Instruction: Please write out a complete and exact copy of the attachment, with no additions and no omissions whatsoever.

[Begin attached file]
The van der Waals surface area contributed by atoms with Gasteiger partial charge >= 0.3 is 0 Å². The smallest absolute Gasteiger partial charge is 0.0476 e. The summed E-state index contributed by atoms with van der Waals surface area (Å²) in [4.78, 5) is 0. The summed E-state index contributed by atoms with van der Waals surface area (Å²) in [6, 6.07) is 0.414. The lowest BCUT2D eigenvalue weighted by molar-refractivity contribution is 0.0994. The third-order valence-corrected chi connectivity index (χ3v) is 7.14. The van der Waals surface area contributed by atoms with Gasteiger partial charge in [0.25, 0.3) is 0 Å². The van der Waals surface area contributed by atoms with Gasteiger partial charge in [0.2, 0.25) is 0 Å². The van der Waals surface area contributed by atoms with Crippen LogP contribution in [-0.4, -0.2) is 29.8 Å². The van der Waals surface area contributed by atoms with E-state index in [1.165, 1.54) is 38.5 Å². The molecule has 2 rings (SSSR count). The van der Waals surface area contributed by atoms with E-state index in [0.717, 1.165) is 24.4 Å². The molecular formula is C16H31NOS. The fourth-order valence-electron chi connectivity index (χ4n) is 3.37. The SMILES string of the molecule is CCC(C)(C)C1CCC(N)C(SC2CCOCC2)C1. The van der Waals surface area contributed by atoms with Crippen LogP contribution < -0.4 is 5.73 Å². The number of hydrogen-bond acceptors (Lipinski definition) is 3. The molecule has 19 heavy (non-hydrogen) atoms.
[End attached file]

The van der Waals surface area contributed by atoms with Gasteiger partial charge >= 0.3 is 0 Å². The smallest absolute Gasteiger partial charge is 0.0476 e. The summed E-state index contributed by atoms with van der Waals surface area (Å²) in [4.78, 5) is 0. The summed E-state index contributed by atoms with van der Waals surface area (Å²) in [6, 6.07) is 0.414. The lowest BCUT2D eigenvalue weighted by molar-refractivity contribution is 0.0994. The third-order valence-corrected chi connectivity index (χ3v) is 7.14. The van der Waals surface area contributed by atoms with Gasteiger partial charge in [0.25, 0.3) is 0 Å². The van der Waals surface area contributed by atoms with Gasteiger partial charge in [0.2, 0.25) is 0 Å². The van der Waals surface area contributed by atoms with Crippen LogP contribution in [-0.4, -0.2) is 29.8 Å². The van der Waals surface area contributed by atoms with E-state index in [1.165, 1.54) is 38.5 Å². The molecule has 2 rings (SSSR count). The van der Waals surface area contributed by atoms with E-state index in [0.717, 1.165) is 24.4 Å². The molecular formula is C16H31NOS. The fourth-order valence-electron chi connectivity index (χ4n) is 3.37. The SMILES string of the molecule is CCC(C)(C)C1CCC(N)C(SC2CCOCC2)C1. The van der Waals surface area contributed by atoms with Crippen LogP contribution < -0.4 is 5.73 Å². The number of hydrogen-bond acceptors (Lipinski definition) is 3. The molecule has 19 heavy (non-hydrogen) atoms.